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From Lafayette Square Lookout, He Made His War Protest Permanent
A steady run of visitors dropped by to see Mr. Thomas -- from Philip F. Berrigan, the antiwar activist and former Roman Catholic priest, to Japanese survivors of the World War II atomic blasts at Hiroshima and Nagasaki. In 1991, the Berlitz Travel Guide ran a photo of his vigil with the caption: "It is the right of every American to take a stand and make a point."
Months after Mr. Thomas took his spot near the White House, Concepcion Picciotto, a Spanish-born woman of like pacifist bent, joined the vigil. She constructed a snug, well-insulated tent as a refuge.
Mr. Thomas told a Cox newspaper reporter that she arrived initially in need of medical help for her legs, and he found her a doctor who could help.
"She trusts me," he said. "I'm the only person in the world she trusts."
In 1984, Ellen Benjamin, an official at the National Wildlife Federation who is now affiliated with the Women's International League for Peace and Freedom, noticed Mr. Thomas as she walked through Lafayette Square.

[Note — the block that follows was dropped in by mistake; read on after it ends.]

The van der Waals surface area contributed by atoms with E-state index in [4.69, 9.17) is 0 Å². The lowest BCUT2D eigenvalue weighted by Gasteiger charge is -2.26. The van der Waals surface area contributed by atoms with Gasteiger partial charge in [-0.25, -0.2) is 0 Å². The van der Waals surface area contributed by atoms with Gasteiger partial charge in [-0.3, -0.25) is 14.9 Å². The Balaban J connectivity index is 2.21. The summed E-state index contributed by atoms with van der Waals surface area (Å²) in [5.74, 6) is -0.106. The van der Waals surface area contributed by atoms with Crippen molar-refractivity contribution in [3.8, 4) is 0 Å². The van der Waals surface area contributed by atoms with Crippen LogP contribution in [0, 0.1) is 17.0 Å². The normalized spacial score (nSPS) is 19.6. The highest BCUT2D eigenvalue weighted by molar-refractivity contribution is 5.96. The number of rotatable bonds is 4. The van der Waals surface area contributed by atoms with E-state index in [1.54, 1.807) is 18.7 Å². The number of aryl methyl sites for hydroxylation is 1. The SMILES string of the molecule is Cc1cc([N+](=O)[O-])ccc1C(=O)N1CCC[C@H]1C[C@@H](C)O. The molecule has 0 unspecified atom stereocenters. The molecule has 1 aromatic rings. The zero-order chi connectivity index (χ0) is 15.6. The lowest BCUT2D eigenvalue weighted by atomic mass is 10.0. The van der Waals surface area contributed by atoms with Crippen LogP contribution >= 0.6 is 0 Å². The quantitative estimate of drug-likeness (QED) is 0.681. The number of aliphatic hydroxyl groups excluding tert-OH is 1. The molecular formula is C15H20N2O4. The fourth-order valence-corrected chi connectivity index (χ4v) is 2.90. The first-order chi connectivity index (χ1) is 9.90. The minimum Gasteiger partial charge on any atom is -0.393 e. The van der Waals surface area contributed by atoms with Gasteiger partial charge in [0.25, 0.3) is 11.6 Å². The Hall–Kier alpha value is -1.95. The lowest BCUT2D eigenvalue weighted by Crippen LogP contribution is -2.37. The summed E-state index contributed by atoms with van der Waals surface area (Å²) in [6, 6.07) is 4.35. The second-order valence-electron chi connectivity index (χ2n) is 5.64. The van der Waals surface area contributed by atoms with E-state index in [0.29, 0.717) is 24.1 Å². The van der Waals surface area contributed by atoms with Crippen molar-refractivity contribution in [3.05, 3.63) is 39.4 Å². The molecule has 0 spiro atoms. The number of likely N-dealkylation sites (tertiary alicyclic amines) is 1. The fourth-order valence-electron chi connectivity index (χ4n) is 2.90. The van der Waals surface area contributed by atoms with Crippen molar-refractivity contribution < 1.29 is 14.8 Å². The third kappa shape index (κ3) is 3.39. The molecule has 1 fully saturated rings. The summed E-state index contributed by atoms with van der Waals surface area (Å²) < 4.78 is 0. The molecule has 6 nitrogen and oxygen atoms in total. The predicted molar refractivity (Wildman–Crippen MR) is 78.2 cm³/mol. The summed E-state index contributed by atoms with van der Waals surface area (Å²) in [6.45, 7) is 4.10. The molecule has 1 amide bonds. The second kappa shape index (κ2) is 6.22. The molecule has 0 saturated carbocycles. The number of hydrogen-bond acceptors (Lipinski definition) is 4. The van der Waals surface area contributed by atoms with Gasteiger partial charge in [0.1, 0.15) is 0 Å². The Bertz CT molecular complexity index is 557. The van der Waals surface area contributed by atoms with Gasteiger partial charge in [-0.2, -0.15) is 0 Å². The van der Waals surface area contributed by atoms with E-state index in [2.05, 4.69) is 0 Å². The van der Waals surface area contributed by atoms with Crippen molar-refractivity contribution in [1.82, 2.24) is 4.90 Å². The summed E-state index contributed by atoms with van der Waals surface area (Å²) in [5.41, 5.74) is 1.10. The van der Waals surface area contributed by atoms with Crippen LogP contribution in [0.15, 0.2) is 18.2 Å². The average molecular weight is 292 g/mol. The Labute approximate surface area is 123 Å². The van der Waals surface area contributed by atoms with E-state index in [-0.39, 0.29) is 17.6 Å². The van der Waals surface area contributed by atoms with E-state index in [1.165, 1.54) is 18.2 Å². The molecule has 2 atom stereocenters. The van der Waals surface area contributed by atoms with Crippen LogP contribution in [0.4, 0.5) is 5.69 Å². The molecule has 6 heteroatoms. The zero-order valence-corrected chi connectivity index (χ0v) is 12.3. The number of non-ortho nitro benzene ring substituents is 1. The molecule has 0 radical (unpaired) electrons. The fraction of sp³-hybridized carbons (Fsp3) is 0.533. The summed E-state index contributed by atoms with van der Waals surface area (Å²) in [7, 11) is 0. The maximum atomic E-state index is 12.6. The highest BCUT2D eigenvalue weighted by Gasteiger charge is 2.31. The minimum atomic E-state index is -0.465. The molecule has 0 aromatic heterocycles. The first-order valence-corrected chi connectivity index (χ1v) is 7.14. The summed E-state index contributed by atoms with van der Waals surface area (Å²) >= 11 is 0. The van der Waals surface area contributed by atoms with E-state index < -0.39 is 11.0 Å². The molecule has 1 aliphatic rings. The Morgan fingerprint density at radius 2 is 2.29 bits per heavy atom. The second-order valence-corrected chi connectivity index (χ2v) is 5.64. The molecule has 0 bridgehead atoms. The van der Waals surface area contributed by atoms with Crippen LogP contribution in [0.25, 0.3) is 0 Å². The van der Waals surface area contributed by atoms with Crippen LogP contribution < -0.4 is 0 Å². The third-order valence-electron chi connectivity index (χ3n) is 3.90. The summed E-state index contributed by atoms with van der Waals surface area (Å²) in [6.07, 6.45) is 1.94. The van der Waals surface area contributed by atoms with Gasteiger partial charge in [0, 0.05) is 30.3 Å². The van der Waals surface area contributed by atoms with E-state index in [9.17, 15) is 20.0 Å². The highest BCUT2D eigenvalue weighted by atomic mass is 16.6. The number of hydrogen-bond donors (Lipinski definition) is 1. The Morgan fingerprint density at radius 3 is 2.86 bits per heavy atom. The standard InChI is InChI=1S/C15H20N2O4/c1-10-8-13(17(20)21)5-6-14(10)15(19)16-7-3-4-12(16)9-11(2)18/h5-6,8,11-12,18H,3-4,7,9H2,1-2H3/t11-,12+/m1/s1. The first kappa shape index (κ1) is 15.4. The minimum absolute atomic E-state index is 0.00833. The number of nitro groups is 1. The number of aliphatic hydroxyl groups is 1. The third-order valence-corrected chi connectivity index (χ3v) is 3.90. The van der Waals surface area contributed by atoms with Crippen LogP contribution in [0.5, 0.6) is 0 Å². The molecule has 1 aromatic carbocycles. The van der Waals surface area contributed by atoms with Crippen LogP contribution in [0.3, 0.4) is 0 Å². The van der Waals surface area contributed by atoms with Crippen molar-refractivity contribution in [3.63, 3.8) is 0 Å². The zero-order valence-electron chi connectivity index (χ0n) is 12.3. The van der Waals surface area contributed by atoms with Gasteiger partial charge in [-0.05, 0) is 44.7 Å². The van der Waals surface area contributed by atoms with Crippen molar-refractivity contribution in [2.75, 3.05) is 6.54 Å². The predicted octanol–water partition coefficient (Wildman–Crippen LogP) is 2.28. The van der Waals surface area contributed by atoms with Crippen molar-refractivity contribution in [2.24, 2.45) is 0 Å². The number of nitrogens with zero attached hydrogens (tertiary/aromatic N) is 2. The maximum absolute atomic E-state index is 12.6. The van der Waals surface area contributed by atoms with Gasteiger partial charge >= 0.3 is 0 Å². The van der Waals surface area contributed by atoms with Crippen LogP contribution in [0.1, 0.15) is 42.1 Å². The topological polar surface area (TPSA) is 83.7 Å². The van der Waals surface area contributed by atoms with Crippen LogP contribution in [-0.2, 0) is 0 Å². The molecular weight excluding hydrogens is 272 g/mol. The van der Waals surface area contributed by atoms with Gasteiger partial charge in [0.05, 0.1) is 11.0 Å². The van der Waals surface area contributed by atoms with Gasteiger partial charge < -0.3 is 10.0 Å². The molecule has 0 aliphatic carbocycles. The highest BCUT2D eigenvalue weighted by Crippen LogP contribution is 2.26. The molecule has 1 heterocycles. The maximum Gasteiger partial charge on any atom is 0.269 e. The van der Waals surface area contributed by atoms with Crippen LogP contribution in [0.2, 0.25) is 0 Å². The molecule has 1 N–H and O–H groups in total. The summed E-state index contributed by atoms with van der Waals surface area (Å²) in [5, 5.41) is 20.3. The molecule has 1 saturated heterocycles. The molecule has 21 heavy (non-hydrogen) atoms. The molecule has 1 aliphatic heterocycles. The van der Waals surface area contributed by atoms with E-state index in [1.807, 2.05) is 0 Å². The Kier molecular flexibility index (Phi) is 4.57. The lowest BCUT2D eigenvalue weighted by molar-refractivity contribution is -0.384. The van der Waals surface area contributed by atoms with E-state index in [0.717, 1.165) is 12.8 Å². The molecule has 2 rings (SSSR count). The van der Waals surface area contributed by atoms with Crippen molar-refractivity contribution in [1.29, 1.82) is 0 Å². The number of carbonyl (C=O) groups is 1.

She liked his signs. They spoke. "I finally met someone," she recalled last week, "who thought about peace as I did." They soon married. Though not your typical Washington power couple, they were surely the most visible in defying power.
Mr. Thomas was one of the unflagging forces in the early 1990s of Proposition One, a ballot initiative calling for nuclear disarmament that was approved by 57 percent of District of Columbia voters. Eight times since, Del. Eleanor Holmes Norton (D-D.C.) has introduced similar legislation in Congress. The bill has yet to get out of committee.
Mr. Thomas's legal scrapes came from his insistence that he was vigiling, not camping. In case after case, the courts sided with the government's claim that Mr. Thomas was no more than a happy camper violating federal regulations.
Except for one three-month prison stretch, which included Benjamin, he was usually held overnight and released in the morning.
Mr. Thomas wrote in May 1996 that he sometimes "questioned the practicality of my vigil." But he added: "Figuring that it is more realistic to try to keep the world from changing me than for me to try changing the world -- I've decided to continue my vigil until I'm shown something better to do."
He was never shown.
Colman McCarthy, a former Post columnist, directs the Center for Teaching Peace, an organization that fosters conflict resolution. He teaches courses on nonviolence at six Washington area schools.